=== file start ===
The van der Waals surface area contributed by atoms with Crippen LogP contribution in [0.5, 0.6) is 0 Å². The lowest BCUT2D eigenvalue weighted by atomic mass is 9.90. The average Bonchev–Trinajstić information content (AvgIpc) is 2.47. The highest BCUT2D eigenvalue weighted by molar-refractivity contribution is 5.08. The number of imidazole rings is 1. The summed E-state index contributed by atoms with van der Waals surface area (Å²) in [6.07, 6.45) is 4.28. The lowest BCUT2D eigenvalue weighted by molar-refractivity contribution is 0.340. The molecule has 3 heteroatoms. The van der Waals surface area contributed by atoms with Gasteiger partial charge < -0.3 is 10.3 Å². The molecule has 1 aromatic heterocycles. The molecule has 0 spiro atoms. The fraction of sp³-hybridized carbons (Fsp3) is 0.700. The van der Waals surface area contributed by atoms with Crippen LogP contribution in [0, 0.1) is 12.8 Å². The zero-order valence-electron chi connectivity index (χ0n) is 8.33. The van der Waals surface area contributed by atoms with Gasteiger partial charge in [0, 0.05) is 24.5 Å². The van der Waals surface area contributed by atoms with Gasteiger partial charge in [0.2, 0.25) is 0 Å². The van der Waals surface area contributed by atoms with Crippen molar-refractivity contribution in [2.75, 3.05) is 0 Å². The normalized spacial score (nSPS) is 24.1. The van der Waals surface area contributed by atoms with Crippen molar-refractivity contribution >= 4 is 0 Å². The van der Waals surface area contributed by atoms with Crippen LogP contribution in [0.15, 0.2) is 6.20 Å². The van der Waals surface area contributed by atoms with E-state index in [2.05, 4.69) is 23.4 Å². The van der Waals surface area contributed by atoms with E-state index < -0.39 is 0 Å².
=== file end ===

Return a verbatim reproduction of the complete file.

The van der Waals surface area contributed by atoms with Crippen LogP contribution in [0.5, 0.6) is 0 Å². The lowest BCUT2D eigenvalue weighted by atomic mass is 9.90. The average Bonchev–Trinajstić information content (AvgIpc) is 2.47. The highest BCUT2D eigenvalue weighted by molar-refractivity contribution is 5.08. The number of imidazole rings is 1. The summed E-state index contributed by atoms with van der Waals surface area (Å²) in [6.07, 6.45) is 4.28. The lowest BCUT2D eigenvalue weighted by molar-refractivity contribution is 0.340. The molecule has 3 heteroatoms. The van der Waals surface area contributed by atoms with Gasteiger partial charge < -0.3 is 10.3 Å². The molecule has 1 aromatic heterocycles. The molecule has 0 spiro atoms. The fraction of sp³-hybridized carbons (Fsp3) is 0.700. The van der Waals surface area contributed by atoms with Crippen LogP contribution in [0, 0.1) is 12.8 Å². The zero-order valence-electron chi connectivity index (χ0n) is 8.33. The van der Waals surface area contributed by atoms with Gasteiger partial charge in [0, 0.05) is 24.5 Å². The van der Waals surface area contributed by atoms with Gasteiger partial charge in [0.2, 0.25) is 0 Å². The van der Waals surface area contributed by atoms with Crippen molar-refractivity contribution in [2.75, 3.05) is 0 Å². The normalized spacial score (nSPS) is 24.1. The van der Waals surface area contributed by atoms with Crippen molar-refractivity contribution >= 4 is 0 Å². The van der Waals surface area contributed by atoms with Crippen LogP contribution in [0.15, 0.2) is 6.20 Å². The van der Waals surface area contributed by atoms with E-state index in [2.05, 4.69) is 23.4 Å². The van der Waals surface area contributed by atoms with E-state index < -0.39 is 0 Å².